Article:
Thursday, February 26, 2009

RESPONSE TO LAUREN MUELLER

I actually felt that the scene of the women combing their hair wasn't eroticized. I felt that the camera wanted to depict a closeness to nature and basic man. If you see Concepcion and her betrothed, he is looking at her face, not her breasts or what would be expceted for it to be erotic. I was quite hit by that scene, actually, because they looked so wholesome and innocent. It was quite edenic to me, them topless in nature.

Wednesday, February 25, 2009

Que Viva Mexico

I really enjoyed this movie. Specifically though, I was really intrigued by the deep connections the filmmakers make between the Mexico they film and nature and the past. The first part, in which they observe the ruins, and the people are integrated into the ruins really affected me. In doing this, they showed how the identity of true Mexico is kept intact even after the assimilation forced upon them by the Spaniards. The long shots of peoples faces as they mirror the statues of the temples spoke voliumes to me. This creates a kind of exaltation of Mexican identity we haven't seen before; it makes me think of the grandeur of the Aztecs and how it has not gone away. A part of the narration I could not forget is when the narrator says "It is a kingdom of death, where the past rules the future." This stabalizes a connection with the true base of Mexican Identity which hasn't been changed by the present state of Mexico.
I think this film is able to create a Mexico in an honest way. This is aided by the discourses the narrator presents. He tells of Concepcion and the bull fighter, both representing common Mexicans in a positive light who become representations of the country's people.
The connection to nature, as seen in the constant shots of animals frolicking and what not, and the people relaxing in nature without the aid of material goods shows a kind of value to Mexican identity. A connection to nature to me signifies a connection to virtue and exsistelntial truthfulness.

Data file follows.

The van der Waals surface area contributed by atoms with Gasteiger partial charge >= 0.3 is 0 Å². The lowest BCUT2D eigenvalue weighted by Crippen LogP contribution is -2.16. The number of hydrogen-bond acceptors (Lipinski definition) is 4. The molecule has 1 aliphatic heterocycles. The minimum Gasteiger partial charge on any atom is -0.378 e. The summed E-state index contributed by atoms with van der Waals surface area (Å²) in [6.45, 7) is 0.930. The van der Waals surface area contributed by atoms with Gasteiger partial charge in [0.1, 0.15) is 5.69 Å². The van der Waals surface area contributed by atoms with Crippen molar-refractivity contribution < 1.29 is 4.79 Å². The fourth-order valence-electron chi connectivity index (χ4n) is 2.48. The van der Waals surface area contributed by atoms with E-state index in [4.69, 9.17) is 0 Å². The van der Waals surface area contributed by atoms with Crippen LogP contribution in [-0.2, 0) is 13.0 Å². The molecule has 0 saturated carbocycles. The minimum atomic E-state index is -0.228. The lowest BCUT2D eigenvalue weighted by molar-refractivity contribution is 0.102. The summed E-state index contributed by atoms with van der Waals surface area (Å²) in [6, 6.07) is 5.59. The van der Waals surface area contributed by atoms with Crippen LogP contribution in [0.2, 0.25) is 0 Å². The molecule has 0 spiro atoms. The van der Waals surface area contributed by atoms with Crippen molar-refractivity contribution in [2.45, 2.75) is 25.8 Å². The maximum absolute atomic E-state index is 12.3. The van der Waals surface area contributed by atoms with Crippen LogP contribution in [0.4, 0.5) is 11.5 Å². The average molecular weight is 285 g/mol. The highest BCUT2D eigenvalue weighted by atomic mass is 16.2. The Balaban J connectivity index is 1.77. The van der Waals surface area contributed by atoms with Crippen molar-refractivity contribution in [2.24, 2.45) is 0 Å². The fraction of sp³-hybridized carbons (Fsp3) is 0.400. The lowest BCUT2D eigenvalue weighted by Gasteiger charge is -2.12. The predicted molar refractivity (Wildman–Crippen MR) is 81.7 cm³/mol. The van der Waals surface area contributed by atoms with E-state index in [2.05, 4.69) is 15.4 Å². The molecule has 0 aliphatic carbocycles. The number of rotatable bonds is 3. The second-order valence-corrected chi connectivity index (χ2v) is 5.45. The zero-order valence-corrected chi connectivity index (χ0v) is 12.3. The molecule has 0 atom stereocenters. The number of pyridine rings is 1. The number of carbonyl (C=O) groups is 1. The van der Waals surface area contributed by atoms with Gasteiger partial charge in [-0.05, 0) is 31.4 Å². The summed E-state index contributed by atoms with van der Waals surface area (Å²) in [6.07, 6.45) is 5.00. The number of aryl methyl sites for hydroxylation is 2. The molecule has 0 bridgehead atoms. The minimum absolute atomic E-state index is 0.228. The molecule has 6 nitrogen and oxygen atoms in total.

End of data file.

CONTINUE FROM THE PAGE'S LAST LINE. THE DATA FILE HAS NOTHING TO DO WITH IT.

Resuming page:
For these reasons, the constant images of nature and the past, this film is a far greater representation of Mexican identity than others we have seen. Though the film somewhat generalizes, it steers away from making stock characters and critiquing them. The film brings to light the values of Mexico rather than condemming it for the faults so many other representations dwell on .

Wednesday, February 11, 2009

Batalla en el cielo

Like I said in our discussion yesterday, what most affected me was the persisten sound of a clock ticking. I've learned in literature, for example in Mrs. Dalloway by Virginia Woolf, that this is a reassuring sign of temporality and the coming promise of mortality. While this mortality is a repeated gloomy occurence in the film, it is hard to deny its peacefulness when it over takes the protagonist. Marcos to me represents a kind of tragic hero, but does not wholly fulfill the requirements to be one as he is not mentally well. His saving grace though is seen in this instability which eventually leads to his quasi suicidal death.
The ticking of the clock is thus seen to symbolise the deterioration of his character. As the events propel, and even though they are presented in backflash and in an entangled nature, the persistent sound of time does not allow for the derailment of mortality.